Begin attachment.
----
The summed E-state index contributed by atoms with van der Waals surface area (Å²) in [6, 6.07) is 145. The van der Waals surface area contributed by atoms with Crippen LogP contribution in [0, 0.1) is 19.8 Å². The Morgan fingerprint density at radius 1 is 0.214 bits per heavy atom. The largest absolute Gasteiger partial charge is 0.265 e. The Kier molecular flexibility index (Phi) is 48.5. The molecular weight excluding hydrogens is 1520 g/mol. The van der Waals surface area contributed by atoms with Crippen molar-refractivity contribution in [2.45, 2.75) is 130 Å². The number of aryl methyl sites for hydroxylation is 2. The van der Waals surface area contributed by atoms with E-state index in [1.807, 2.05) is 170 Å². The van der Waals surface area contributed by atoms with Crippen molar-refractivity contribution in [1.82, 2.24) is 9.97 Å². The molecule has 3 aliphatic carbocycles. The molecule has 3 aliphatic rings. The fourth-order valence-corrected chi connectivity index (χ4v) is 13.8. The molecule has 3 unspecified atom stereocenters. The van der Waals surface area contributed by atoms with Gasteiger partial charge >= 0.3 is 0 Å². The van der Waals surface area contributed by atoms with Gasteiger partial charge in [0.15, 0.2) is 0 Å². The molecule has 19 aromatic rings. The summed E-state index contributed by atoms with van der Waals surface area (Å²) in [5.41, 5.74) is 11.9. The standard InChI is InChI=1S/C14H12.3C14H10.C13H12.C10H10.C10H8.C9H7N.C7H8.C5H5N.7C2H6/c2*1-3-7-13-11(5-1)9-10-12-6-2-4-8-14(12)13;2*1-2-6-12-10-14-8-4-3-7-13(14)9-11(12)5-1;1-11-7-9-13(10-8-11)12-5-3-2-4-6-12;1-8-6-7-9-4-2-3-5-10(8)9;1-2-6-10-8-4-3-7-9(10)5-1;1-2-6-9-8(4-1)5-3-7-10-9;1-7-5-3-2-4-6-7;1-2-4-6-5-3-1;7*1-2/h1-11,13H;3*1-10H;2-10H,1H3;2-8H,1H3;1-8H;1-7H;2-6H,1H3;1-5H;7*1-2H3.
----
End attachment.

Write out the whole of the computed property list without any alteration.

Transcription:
The summed E-state index contributed by atoms with van der Waals surface area (Å²) in [6, 6.07) is 145. The van der Waals surface area contributed by atoms with Crippen LogP contribution in [0, 0.1) is 19.8 Å². The Morgan fingerprint density at radius 1 is 0.214 bits per heavy atom. The largest absolute Gasteiger partial charge is 0.265 e. The Kier molecular flexibility index (Phi) is 48.5. The molecular weight excluding hydrogens is 1520 g/mol. The van der Waals surface area contributed by atoms with Crippen molar-refractivity contribution in [2.45, 2.75) is 130 Å². The number of aryl methyl sites for hydroxylation is 2. The van der Waals surface area contributed by atoms with E-state index in [1.807, 2.05) is 170 Å². The van der Waals surface area contributed by atoms with Crippen molar-refractivity contribution in [1.82, 2.24) is 9.97 Å². The molecule has 3 aliphatic carbocycles. The molecule has 3 aliphatic rings. The fourth-order valence-corrected chi connectivity index (χ4v) is 13.8. The molecule has 3 unspecified atom stereocenters. The van der Waals surface area contributed by atoms with Gasteiger partial charge >= 0.3 is 0 Å². The van der Waals surface area contributed by atoms with Gasteiger partial charge in [0.15, 0.2) is 0 Å². The molecule has 19 aromatic rings. The summed E-state index contributed by atoms with van der Waals surface area (Å²) in [5.41, 5.74) is 11.9. The standard InChI is InChI=1S/C14H12.3C14H10.C13H12.C10H10.C10H8.C9H7N.C7H8.C5H5N.7C2H6/c2*1-3-7-13-11(5-1)9-10-12-6-2-4-8-14(12)13;2*1-2-6-12-10-14-8-4-3-7-13(14)9-11(12)5-1;1-11-7-9-13(10-8-11)12-5-3-2-4-6-12;1-8-6-7-9-4-2-3-5-10(8)9;1-2-6-10-8-4-3-7-9(10)5-1;1-2-6-9-8(4-1)5-3-7-10-9;1-7-5-3-2-4-6-7;1-2-4-6-5-3-1;7*1-2/h1-11,13H;3*1-10H;2-10H,1H3;2-8H,1H3;1-8H;1-7H;2-6H,1H3;1-5H;7*1-2H3.